SEC Amends Exchange Act Rule 15c6-1 to Require Settlement of Routine Securities Trades in One Business Day Following Trade Date.
On February 15, 2023, the Securities and Exchange Commission (the "Commission") adopted a rule amendment to shorten the standard settlement cycle for most routine securities trades from two business days after the trade date to one business day after the trade date (or from "T+2" to "T+1" in common parlance).1 The amendment is one way in which the Commission is seeking to address recent episodes of market volatility, which include the "meme stock" events of 2021 and the COVID-19 pandemic. The final rules will become effective 60 days following the date of publication of the adopting release in the Federal Register, but the compliance date for the rule change will be May 28, 2024.
The Commission believes that shortening the settlement cycle will reduce credit, market and liquidity risks arising from unsettled securities trades. This shortened time period between execution and settlement of trades should reduce the number of unsettled trades overall, the time period of exposure to those unsettled trades and potential price movements in the securities underlying unsettled trades. Implementing T+1 will also enable investors to access the proceeds from securities transactions sooner than they are able in the current T+2 environment.
The final rules also shorten the settlement cycle for firm commitment underwritten offerings for securities that are priced after 4:30 p.m. ET. Under current rules, firm commitment underwritten offerings that price after 4:30 p.m. ET are permitted to settle up to four business days after the date of the contract (e.g., the date of the underwriting agreement in a registered underwritten offering). As a matter of common practice, however, most firm commitment underwritten offerings that price after 4:30 p.m. ET settle not longer than three business days after the date of the contract. Under the new rules, such offerings must now settle on the second business day after the date of the contract. In contrast, if such offering prices before 4:30 p.m. ET (which would be unusual in ordinary circumstances), it would be required to settle one business day after the contract.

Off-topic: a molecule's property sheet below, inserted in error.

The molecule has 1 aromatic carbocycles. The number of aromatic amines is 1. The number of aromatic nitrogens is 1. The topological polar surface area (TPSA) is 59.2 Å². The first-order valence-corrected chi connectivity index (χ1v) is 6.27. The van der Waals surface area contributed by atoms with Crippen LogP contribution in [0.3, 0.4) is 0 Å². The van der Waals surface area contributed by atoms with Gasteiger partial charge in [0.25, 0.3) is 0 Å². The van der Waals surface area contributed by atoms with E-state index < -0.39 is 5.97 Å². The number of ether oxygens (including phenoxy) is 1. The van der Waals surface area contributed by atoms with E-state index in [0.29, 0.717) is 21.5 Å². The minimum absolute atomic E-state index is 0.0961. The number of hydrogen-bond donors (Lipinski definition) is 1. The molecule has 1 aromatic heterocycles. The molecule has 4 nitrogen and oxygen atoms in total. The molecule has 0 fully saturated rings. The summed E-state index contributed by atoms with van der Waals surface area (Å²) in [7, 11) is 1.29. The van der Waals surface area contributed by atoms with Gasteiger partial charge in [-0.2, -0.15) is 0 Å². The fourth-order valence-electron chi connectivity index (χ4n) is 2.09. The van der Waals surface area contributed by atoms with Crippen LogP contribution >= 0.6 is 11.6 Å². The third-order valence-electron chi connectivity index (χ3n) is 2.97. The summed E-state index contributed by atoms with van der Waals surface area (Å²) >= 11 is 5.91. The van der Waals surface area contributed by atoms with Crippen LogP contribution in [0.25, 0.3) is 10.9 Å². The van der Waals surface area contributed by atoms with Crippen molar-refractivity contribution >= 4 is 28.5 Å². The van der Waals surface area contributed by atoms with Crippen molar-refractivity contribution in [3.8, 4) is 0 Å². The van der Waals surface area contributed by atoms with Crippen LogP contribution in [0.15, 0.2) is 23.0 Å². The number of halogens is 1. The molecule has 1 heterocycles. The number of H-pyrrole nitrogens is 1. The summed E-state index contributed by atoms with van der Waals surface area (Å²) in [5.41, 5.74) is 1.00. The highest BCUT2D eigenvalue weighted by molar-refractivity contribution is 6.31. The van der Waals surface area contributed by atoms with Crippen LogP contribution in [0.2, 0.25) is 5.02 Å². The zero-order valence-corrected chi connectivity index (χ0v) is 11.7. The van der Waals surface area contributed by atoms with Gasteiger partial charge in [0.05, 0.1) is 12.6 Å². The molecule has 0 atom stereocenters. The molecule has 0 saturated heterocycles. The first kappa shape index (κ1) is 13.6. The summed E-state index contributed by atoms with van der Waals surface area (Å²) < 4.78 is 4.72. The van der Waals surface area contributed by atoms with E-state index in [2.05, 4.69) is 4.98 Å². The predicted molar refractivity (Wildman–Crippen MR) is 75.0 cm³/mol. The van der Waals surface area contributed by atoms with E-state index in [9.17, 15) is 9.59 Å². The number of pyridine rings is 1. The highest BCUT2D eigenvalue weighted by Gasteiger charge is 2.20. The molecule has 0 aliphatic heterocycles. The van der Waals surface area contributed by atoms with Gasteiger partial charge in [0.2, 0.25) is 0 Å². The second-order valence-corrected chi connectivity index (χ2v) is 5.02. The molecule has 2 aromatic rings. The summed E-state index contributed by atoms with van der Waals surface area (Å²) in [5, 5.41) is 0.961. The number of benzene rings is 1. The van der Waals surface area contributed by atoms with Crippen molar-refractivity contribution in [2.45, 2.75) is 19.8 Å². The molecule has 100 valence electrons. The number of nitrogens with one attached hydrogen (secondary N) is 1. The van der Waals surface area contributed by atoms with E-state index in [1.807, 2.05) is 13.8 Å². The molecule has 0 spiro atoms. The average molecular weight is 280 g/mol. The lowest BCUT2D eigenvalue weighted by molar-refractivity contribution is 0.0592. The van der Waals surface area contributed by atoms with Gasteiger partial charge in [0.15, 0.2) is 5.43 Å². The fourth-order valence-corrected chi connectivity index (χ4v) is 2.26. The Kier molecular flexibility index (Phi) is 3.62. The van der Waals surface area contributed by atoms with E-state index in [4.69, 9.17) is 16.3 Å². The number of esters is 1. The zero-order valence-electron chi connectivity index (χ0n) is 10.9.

The new rules do not alter the existing ability of the parties to vary settlement dates by express agreement at the time of the transaction. If the circumstances of the offering require an express agreement to extend the standard settlement cycle, it is standard practice to provide disclosure of the alternative settlement cycle to investors through the offering document and in a free writing prospectus or pricing term sheet.
The exceptions in the current rules generally remain unchanged. These include the types of securities exempted or excluded from the standard settlement cycle. However, the adopted amendment will for the first time completely exclude security-based swaps from the settlement cycle requirement under Rule 15c6-1, noting the innate differences between securities-based swaps from other securities transactions.
Looking forward, the Commission envisions the upcoming transition to a T+1 settlement cycle as the first step to identifying potential paths to a T+0 or instantaneous settlement cycle. The Commission staff is continuing to monitor the future feasibility of T+0.
1 The final rule is available here (Shortening the Securities Transaction Settlement Cycle) and the corresponding fact sheet is available here. See also, SEC Press Release (SEC Finalizes Rules to Reduce Risks in Clearance and Settlement).
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